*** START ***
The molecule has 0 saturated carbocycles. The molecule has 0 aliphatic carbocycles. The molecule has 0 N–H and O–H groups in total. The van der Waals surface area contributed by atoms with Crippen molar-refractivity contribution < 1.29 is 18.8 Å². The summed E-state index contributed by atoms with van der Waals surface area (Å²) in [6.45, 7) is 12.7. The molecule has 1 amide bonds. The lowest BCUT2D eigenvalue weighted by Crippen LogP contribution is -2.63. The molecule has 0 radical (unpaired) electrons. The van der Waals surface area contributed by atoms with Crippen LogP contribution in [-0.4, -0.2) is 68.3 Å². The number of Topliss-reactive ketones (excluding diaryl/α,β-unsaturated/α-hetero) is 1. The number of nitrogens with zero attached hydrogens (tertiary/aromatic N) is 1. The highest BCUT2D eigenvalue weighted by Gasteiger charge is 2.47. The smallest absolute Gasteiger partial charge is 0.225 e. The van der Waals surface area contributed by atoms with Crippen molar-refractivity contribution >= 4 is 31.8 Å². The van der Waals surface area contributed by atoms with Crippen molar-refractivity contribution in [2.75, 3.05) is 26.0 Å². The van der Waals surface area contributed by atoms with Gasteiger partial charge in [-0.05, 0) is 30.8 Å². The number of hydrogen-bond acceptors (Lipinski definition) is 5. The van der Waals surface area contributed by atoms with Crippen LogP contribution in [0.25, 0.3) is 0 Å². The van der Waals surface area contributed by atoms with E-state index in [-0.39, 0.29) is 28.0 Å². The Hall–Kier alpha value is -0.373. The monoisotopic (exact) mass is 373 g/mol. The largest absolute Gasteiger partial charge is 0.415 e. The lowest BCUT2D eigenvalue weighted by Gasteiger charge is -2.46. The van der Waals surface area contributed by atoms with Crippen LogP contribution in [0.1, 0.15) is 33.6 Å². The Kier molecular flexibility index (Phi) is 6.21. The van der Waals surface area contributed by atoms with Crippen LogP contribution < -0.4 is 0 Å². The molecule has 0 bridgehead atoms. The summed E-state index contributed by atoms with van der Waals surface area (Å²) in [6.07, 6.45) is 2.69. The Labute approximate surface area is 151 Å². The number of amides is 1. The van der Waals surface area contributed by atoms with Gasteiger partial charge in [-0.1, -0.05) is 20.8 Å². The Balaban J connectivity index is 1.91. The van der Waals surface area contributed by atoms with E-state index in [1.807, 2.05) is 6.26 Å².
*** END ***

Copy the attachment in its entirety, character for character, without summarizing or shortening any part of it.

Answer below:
The molecule has 0 saturated carbocycles. The molecule has 0 aliphatic carbocycles. The molecule has 0 N–H and O–H groups in total. The van der Waals surface area contributed by atoms with Crippen molar-refractivity contribution < 1.29 is 18.8 Å². The summed E-state index contributed by atoms with van der Waals surface area (Å²) in [6.45, 7) is 12.7. The molecule has 1 amide bonds. The lowest BCUT2D eigenvalue weighted by Crippen LogP contribution is -2.63. The molecule has 0 radical (unpaired) electrons. The van der Waals surface area contributed by atoms with Crippen LogP contribution in [-0.4, -0.2) is 68.3 Å². The number of Topliss-reactive ketones (excluding diaryl/α,β-unsaturated/α-hetero) is 1. The number of nitrogens with zero attached hydrogens (tertiary/aromatic N) is 1. The highest BCUT2D eigenvalue weighted by Gasteiger charge is 2.47. The smallest absolute Gasteiger partial charge is 0.225 e. The van der Waals surface area contributed by atoms with Crippen molar-refractivity contribution >= 4 is 31.8 Å². The van der Waals surface area contributed by atoms with Crippen molar-refractivity contribution in [2.75, 3.05) is 26.0 Å². The van der Waals surface area contributed by atoms with Gasteiger partial charge in [-0.05, 0) is 30.8 Å². The number of hydrogen-bond acceptors (Lipinski definition) is 5. The van der Waals surface area contributed by atoms with Crippen LogP contribution in [0.25, 0.3) is 0 Å². The van der Waals surface area contributed by atoms with E-state index in [-0.39, 0.29) is 28.0 Å². The Hall–Kier alpha value is -0.373. The monoisotopic (exact) mass is 373 g/mol. The largest absolute Gasteiger partial charge is 0.415 e. The lowest BCUT2D eigenvalue weighted by Gasteiger charge is -2.46. The van der Waals surface area contributed by atoms with Crippen LogP contribution in [0.1, 0.15) is 33.6 Å². The Kier molecular flexibility index (Phi) is 6.21. The van der Waals surface area contributed by atoms with Crippen LogP contribution < -0.4 is 0 Å². The molecule has 0 bridgehead atoms. The summed E-state index contributed by atoms with van der Waals surface area (Å²) in [6.07, 6.45) is 2.69. The Labute approximate surface area is 151 Å². The number of amides is 1. The van der Waals surface area contributed by atoms with Gasteiger partial charge in [-0.1, -0.05) is 20.8 Å². The Balaban J connectivity index is 1.91. The van der Waals surface area contributed by atoms with E-state index in [1.807, 2.05) is 6.26 Å².